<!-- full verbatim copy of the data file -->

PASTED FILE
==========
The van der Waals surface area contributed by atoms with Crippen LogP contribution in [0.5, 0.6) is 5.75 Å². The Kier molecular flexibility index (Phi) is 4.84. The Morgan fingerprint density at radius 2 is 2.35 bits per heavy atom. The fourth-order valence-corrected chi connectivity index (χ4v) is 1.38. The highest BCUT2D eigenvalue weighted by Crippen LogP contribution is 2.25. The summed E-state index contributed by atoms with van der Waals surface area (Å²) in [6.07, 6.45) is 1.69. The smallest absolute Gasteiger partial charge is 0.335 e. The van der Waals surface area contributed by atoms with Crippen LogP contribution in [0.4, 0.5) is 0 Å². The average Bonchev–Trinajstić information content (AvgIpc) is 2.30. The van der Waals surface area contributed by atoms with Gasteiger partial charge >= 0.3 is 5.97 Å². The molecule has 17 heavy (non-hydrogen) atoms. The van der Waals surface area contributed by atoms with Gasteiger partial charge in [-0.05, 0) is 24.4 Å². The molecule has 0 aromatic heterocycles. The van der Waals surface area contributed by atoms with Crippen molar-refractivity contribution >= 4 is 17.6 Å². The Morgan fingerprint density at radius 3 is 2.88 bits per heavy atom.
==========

The van der Waals surface area contributed by atoms with Crippen LogP contribution in [0.5, 0.6) is 5.75 Å². The Kier molecular flexibility index (Phi) is 4.84. The Morgan fingerprint density at radius 2 is 2.35 bits per heavy atom. The fourth-order valence-corrected chi connectivity index (χ4v) is 1.38. The highest BCUT2D eigenvalue weighted by Crippen LogP contribution is 2.25. The summed E-state index contributed by atoms with van der Waals surface area (Å²) in [6.07, 6.45) is 1.69. The smallest absolute Gasteiger partial charge is 0.335 e. The van der Waals surface area contributed by atoms with Crippen LogP contribution in [0.4, 0.5) is 0 Å². The average Bonchev–Trinajstić information content (AvgIpc) is 2.30. The van der Waals surface area contributed by atoms with Gasteiger partial charge >= 0.3 is 5.97 Å². The molecule has 17 heavy (non-hydrogen) atoms. The van der Waals surface area contributed by atoms with Gasteiger partial charge in [-0.05, 0) is 24.4 Å². The molecule has 0 aromatic heterocycles. The van der Waals surface area contributed by atoms with Crippen molar-refractivity contribution >= 4 is 17.6 Å². The Morgan fingerprint density at radius 3 is 2.88 bits per heavy atom.